La Endiablada: Spain's loud, colourful, dancing devil festival

 La Endiablada festival returns to Spain after last year's cancellation due to COVID-19
La Endiablada festival returns to Spain after last year's cancellation due to COVID-19 Copyright Daniel Ochoa de Olza/AP Photo
Copyright Daniel Ochoa de Olza/AP Photo
By Theo FarrantEBU
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Spain's La Endiablada festival returns after last year's cancellation due to COVID-19


La Endiablada, translated as 'The Brotherhood of the Devils', is a tradition which has survived through the centuries and is held each year in the Spanish town of Almonacid del Marquesado (Cuenca, Castilla la Mancha).

In a country known for its abundance of weird and wonderful festivals, La Endiablada is unlike any other, featuring an incredible display of dancing, colourful costumes and noise, involving the entire community.

Members of the town’s religious brotherhood dress up in what they consider devil-like characters, donning vibrant jumpsuits and red miter hats.

There are two completely different explanations as to why this tradition takes place and these relate to the two main festivals, Virgin Candelaria and Saint Blas.

Virgin Candelaria

AP Photo
Members of the 'Endiablada' brotherhood wait for the Saint procession during the traditional festival in Almonacid del Marquesado, Spain - 2017AP Photo

Candelaria, refers to the Jewish protocol, in which the Virgin Mary had to present her new baby, Jesus, to the temple, forty days after his birth.

In the Catholic calendar this took place at some point between 25 December and 2 February.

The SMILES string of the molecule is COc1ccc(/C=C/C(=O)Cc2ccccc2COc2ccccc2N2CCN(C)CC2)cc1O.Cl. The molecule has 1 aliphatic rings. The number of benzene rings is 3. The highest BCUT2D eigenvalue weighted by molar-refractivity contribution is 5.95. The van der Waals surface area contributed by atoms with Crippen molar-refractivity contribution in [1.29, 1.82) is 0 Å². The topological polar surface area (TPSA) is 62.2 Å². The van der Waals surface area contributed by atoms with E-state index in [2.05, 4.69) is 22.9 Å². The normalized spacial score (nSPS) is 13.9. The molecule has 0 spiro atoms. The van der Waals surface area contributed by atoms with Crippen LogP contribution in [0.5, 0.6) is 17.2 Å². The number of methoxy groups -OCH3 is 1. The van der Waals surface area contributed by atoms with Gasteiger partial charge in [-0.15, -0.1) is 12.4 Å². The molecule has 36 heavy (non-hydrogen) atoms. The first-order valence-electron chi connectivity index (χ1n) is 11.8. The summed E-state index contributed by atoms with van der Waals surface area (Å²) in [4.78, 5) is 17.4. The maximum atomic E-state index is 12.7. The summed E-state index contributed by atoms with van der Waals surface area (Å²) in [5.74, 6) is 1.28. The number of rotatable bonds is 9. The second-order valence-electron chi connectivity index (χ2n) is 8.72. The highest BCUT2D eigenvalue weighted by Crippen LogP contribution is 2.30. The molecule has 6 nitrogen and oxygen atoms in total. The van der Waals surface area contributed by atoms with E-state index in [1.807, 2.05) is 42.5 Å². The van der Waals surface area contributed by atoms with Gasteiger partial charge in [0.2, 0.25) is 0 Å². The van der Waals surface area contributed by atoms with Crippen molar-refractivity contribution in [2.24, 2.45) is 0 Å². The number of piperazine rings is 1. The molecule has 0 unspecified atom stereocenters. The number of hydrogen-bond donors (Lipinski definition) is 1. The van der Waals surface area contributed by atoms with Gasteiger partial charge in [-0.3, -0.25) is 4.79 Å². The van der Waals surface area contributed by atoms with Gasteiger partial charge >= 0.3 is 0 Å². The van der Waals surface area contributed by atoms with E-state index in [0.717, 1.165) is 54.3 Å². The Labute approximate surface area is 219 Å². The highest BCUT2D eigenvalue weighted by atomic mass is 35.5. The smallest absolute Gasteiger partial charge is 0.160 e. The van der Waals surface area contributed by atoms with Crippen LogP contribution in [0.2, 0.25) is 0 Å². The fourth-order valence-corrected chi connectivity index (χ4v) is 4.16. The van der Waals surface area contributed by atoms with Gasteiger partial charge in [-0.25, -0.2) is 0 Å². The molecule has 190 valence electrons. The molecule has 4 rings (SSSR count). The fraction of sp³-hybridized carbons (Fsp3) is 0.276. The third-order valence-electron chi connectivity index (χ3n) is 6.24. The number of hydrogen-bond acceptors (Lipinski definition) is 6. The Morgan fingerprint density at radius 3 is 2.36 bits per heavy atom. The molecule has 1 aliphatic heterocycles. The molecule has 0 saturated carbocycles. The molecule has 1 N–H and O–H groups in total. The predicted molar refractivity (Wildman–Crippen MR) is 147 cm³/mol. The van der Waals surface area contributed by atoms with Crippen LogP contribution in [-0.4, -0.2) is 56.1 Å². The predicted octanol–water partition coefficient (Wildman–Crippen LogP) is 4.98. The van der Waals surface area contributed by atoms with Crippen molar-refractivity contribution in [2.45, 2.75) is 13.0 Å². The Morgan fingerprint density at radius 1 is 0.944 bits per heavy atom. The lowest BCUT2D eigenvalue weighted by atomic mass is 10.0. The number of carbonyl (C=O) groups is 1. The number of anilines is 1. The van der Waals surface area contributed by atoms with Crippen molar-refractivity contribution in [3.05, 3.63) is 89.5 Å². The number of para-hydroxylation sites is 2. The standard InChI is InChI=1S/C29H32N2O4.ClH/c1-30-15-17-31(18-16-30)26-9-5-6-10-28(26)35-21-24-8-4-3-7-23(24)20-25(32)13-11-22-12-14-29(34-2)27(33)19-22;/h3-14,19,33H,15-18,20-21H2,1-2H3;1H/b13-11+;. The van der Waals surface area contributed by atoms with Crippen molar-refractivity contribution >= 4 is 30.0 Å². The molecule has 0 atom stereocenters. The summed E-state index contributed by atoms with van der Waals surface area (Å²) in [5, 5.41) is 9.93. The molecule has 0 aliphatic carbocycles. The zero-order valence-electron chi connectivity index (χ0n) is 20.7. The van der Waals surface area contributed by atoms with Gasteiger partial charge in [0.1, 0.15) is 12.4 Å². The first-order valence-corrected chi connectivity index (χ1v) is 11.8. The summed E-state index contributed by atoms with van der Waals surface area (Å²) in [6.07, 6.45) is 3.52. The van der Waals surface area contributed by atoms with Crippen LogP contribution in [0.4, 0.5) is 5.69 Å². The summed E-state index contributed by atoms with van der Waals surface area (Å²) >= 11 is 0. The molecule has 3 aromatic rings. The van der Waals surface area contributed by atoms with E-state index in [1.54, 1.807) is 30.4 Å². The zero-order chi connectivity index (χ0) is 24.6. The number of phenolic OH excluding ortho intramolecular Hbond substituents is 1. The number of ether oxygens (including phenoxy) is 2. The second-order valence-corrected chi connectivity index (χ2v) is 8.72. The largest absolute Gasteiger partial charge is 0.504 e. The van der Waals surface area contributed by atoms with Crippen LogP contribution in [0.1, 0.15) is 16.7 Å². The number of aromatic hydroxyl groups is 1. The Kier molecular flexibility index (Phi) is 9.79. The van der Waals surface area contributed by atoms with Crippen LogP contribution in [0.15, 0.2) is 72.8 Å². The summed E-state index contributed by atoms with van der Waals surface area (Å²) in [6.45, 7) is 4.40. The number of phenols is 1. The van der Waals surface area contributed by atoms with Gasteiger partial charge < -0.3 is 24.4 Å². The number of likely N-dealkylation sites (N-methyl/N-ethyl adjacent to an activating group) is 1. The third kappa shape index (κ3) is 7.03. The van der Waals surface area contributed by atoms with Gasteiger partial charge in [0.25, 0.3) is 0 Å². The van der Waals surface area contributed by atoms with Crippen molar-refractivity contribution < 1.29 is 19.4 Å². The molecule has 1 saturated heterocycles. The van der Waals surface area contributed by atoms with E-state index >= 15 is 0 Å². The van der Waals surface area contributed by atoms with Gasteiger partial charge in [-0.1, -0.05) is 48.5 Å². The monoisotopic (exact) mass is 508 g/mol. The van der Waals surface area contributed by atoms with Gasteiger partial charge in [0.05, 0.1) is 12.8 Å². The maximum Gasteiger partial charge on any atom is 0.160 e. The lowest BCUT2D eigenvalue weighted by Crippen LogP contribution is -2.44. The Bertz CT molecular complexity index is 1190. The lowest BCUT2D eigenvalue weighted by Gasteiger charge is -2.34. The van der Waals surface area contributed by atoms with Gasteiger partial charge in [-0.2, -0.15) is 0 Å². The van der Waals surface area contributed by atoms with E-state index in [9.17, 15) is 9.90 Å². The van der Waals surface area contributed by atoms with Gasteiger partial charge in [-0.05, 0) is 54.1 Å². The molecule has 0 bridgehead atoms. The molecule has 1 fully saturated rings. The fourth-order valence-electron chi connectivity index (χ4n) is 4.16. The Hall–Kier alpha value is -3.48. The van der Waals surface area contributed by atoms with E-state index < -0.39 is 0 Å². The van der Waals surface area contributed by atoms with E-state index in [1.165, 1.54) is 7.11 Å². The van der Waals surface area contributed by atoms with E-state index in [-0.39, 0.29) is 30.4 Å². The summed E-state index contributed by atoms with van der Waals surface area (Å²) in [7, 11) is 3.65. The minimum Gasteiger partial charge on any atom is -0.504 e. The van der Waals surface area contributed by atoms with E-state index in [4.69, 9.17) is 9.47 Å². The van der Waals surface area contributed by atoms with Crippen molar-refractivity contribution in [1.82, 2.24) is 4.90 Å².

In the Catholic teachings, it is said that this action caused the Virgin Mary great anxiety and shame because of the public knowledge of the unusual circumstances of Jesus' birth.

The connection with the “diablos” of La Endiablada with their crude, outlandish costumes and their noisy bells are that they are said to be trying to divert the public's attention so that the Virgin Mary could fulfil her obligation and be protected from embarrassment and shame.

San Blas

Daniel Ochoa de Olza/AP Photo
A member of the Endiablada brotherhood showing his wood carved staffDaniel Ochoa de Olza/AP Photo

The connection of the dancing diablos to San Blas has another explanation.

According to the legend, a shepherd found a buried image of San Blas near Almonacid.

The people of Almonacid knew that their neighbours in Puebla de Almenara had already claimed the saint for themselves and so began a competition between the neighbouring villages over who had the true right to claim the saint as their own.

The saint miraculously resolved the dispute in favour of Almonacid and as a sign of their joy the shepherds rang the bells of their cattle giving La Endiablada its famous cowbells.

The centuries-old tradition takes place annually from 2 to 3 February.

Check out the video above for a look at this year's La Endiablada

Video editor • Theo Farrant

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